Mr. DeCareaux was found wearing only a light jacket. Regrettable but understandable. Ours is an “indoor” culture. Americans habitually dress for the indoors, regardless of the outside weather. Time and again I see people running from a car to a building doing their Christmas shopping or simply going about daily routines in the cold weather months clad in short pants and tee-shirts as if it were July. I’ve heard men brag about never putting on a coat or sweater the entire Winter. Really. A friend of mine never wears long-sleeved shirts and wears cotton jeans year round. His closet is a colorful mass of short-sleeved shirts. He works indoors, of course, and never, to my knowledge, goes camping. Nowadays with ever present heated spaces in buildings and vehicles it is possible to ignore the outdoor temp and never develop an appreciation for even moderately cold weather. As to weather people nowadays are far more concerned about driving conditions than dress. Spend some quality time out in the cold night air here in Tennessee in January and you’ll understand why our homeless friends go about 24-7 dressed like Eskimos. The habit of wearing light clothing in the winter is a modern habit, made possible only by ever present indoor heated space, something our grandparents didn’t experience,something our homeless friends even now cannot experience.
I don’t recall hearing the word “hypothermia” as a boy scout. The word “exposure” was, and still is, I suspect, more commonly used. Technically hypothermia is the gradual lowering of the temperature in the body core. Ordinarily our body temp is around 98.6. If conditions pull that down even one degree we start shivering. Two degrees and were in trouble. Three to four degrees and we are looking the grim reaper full in the face. Deaths from hypothermia, interestingly enough, rarely occur in extreme cold conditions. They almost always occur when the temperature suddenly changes from pleasant to cold-but not extreme cold. Add precipitation to the cold and it becomes much worse. This tragic trio perished in textbook “hypothermia” conditions. When they set out, all seemed well. But conditions deteriorated quickly. They didn’t exactly “freeze to death.” It wasn’t that cold. But, it was cold and wet enough to pull down their “core” body temp over the course of a few hours to kill them.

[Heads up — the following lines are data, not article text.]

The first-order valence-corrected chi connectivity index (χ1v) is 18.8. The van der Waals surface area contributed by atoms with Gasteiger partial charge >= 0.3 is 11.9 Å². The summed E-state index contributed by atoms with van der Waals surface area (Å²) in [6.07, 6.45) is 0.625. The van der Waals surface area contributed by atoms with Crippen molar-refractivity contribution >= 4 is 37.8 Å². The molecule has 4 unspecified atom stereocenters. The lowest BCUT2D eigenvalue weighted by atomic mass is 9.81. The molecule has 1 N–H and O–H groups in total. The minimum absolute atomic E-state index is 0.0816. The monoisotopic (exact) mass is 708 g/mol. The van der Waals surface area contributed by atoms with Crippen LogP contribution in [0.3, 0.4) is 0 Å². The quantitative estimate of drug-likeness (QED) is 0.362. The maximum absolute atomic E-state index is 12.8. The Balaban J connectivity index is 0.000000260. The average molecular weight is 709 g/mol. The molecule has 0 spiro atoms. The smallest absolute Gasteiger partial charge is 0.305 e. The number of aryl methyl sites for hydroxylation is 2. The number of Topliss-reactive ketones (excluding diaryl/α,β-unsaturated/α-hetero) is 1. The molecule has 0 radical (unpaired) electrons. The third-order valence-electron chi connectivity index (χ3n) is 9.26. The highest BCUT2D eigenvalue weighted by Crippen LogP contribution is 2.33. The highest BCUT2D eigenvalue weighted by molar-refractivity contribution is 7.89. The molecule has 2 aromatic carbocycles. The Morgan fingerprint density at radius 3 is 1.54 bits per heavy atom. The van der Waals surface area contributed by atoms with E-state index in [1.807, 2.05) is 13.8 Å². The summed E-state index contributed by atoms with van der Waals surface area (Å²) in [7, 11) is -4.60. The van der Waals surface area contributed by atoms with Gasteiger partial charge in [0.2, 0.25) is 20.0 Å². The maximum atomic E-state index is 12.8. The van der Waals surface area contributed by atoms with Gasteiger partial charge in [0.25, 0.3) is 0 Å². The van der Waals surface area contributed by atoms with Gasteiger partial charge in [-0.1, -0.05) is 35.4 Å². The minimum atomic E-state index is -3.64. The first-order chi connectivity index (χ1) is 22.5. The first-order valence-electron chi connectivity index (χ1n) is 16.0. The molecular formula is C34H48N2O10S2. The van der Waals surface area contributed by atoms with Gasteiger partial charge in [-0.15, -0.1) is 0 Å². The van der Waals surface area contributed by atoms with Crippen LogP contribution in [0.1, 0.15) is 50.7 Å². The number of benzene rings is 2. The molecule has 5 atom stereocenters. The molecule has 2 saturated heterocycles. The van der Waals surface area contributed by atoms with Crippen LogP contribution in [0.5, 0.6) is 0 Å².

Another thing. When the body temp goes down, the mind is affected and poor decisions result. When a man is shivering uncontrollably, worried to death about the two sons at his side also scared and shivering, it really doesn’t matter about training and experience. The mental faculties are impaired. I suspect that instead of stopping in his tracks and finding or building shelter as soon as the cold rain hit, Mr. DeCareaux kept moving. Big mistake. When lost, and I remember this from the old Boy Scout Handbook, it is imperative to STOP. DO what you can to build a fire or somehow warm up. Construct a shelter, however crude. If you have a whistle, blow on it as much as possible while you work. Conserve energy and resources and wait as patiently as you can for rescue. When a person keeps moving the resulting fatigue and stress is likely to lower body temp even more.
The deep woods nearby seem very friendly and inviting while standing in the parking lot of a state park on a sunny day. But don’t be fooled. As adult boy scout leaders* we continually impress upon our boys the need for preparation in the back country. We teach that when venturing off into the woods, never go it alone-always take a “buddy”, always take raingear and proper clothing, check the weather forecast, take a map and compass(even if you’re reasonably familiar with the area), a whistle, matches, a water bottle (especially in warm or hot weather), a flashlight, and a good dose of common sense. Understand how conditions can change quickly and become dangerous in the late Fall and Winter. It is very easy to get lost out there. And you sure don’t want to be lost in bad weather. It can be deadly.
*Mr. DeCareaux was, it seems, a cub scout leader. In the photo accompanying a recent article he and his two sons are dressed in CUB scout uniforms. In cub scouting (ages 7-10) “tailgate” or “car” camping with youth accompanied by parents is the norm. As a matter of official (BSA) policy concerning cub scout packs, forays into the back country far away from vehicles and shelter is discouraged.